I always have mixed feelings about writing how-to books; many are okay, some are good but only a very few are excellent. There are only five I've recommended without any reservation; among them is The Art of War for Writers by James Scott Bell. Now after reading his elements of writing fiction book, Conflict & Suspense, I have to change that to six.
I've tried explaining conflict and suspense to other writers, so I know a bit about how tough they are as topics to define and explore. Conflict is one of those primary novel writing elements that is deceptively simple; it's also a huge part of storytelling. I consider conflict as important as characterization, because without it a novel is The Village of Happy People no one wants to visit. Suspense ties in with conflict, and is more about story structure and writing style, but it's also quite vital to learn. It's not enough to hook readers; you have to keep them reading, and suspense is like the line attached to the hook; you use it to reel them in to the very last page.
James Scott Bell knows both elements, and he explains them in this book in his clear, no-nonsense fashion. He covers conflict so well and so thoroughly that he's pretty much ruined me for other how-to writers. Be warned; James doesn't pat us on the head and tell us to be good writers of conflict and suspense; he throws down on us and demands we put some real thought and effort into developing our understanding and our skills.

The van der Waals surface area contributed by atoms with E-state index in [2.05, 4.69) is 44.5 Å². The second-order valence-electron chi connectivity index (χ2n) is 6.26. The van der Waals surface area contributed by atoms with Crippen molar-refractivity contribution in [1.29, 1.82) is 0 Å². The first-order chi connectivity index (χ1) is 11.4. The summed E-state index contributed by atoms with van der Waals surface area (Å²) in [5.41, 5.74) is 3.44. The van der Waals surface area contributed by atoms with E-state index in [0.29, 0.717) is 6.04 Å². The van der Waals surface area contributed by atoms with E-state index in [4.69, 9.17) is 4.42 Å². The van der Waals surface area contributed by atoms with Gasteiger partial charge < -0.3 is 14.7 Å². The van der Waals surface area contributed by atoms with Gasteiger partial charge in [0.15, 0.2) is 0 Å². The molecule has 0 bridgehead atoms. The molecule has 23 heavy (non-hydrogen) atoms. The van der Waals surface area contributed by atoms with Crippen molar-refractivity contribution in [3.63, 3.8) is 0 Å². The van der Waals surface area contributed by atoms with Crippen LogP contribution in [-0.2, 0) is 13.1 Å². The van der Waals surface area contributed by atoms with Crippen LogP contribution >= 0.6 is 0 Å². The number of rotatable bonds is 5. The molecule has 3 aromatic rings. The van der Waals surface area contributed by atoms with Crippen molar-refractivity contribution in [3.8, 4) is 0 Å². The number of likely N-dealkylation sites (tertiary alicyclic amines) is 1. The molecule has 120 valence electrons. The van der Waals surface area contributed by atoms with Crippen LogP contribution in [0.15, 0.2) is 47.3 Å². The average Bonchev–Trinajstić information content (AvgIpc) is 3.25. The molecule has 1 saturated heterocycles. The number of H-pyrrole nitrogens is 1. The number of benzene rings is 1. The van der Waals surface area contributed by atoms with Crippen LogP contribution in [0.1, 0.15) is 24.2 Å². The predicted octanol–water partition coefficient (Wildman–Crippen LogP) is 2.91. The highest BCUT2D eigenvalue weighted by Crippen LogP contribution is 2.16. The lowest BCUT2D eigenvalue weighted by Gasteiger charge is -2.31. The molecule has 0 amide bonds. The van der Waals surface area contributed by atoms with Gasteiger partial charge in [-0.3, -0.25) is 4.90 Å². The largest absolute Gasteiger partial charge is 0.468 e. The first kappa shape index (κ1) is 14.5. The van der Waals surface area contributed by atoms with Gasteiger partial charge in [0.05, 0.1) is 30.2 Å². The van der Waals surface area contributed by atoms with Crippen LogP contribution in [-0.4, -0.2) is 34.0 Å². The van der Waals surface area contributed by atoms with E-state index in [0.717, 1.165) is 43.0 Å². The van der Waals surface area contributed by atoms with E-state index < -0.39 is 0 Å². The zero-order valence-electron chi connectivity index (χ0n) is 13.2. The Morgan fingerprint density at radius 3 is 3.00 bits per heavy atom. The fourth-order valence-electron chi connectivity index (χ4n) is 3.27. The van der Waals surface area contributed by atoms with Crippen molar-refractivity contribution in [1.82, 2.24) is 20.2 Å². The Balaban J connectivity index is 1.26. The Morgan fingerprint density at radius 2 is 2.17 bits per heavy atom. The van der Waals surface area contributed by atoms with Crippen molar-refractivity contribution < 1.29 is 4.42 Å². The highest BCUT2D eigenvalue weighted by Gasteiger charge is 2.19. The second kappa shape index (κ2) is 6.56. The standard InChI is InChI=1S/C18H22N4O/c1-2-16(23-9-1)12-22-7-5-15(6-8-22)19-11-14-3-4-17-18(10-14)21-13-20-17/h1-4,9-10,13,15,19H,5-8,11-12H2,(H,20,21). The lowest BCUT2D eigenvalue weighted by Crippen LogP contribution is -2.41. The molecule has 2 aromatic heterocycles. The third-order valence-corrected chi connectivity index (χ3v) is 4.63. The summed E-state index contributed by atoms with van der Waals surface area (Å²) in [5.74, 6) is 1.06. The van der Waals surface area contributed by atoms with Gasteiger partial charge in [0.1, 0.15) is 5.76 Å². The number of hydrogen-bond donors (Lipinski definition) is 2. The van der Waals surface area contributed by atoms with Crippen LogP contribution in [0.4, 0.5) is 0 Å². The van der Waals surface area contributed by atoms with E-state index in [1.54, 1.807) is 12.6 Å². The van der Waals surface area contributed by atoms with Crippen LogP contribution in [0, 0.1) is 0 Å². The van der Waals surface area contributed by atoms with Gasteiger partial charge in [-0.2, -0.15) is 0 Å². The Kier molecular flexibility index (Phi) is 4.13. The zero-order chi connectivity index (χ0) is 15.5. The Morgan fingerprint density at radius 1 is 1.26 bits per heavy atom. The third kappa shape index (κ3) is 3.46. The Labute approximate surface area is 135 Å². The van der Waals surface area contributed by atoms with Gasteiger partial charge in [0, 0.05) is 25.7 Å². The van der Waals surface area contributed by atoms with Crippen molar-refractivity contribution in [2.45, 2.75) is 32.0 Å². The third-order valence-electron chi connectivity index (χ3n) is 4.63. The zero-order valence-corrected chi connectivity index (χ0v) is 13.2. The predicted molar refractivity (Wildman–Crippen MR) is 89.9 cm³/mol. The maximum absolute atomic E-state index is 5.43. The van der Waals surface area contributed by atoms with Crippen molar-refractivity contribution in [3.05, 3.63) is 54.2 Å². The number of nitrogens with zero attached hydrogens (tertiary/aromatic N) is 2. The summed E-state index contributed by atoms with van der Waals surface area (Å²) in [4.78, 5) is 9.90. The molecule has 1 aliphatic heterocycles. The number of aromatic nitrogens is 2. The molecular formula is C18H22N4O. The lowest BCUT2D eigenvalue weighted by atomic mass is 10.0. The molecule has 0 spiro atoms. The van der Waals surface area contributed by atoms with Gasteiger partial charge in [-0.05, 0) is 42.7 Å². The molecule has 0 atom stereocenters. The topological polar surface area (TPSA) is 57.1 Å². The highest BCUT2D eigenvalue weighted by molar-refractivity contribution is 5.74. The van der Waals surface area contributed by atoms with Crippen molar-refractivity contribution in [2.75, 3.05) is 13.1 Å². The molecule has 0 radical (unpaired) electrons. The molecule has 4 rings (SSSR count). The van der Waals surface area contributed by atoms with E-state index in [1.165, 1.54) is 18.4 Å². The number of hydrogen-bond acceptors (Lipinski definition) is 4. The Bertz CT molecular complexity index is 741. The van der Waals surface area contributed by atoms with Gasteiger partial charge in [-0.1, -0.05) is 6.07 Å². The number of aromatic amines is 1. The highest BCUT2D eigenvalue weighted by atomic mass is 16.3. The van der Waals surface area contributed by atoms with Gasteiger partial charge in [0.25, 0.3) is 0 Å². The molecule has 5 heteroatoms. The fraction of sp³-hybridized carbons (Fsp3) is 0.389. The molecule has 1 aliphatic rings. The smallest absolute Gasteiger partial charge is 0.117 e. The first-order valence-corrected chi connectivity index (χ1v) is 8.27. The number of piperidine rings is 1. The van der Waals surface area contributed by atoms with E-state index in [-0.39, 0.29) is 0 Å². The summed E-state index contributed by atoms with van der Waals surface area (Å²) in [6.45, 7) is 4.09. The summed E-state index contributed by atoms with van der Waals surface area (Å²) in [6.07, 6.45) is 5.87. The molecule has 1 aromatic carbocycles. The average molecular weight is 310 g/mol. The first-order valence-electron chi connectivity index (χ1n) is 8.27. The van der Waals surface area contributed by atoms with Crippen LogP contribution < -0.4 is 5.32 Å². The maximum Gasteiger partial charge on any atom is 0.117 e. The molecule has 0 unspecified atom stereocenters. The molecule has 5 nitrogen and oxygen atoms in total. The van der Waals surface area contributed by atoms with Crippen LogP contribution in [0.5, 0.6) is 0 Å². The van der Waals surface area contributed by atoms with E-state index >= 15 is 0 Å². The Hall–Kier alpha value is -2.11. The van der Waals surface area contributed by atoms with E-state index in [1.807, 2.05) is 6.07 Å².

This book is littered with ideas and pathways to finding powerful conflict and building plausible suspense, sustaining it by following through, relating them to other story elements and in general taking your fiction to the next level. If you struggle with conflict, this should be your new bible. As for me, now that I've read two of James Scott Bell's books and put both on my no-reservation how-to keeper shelf, I think he could publish his grocery shopping list and I'd buy it, just to find out what the guy eats for breakfast.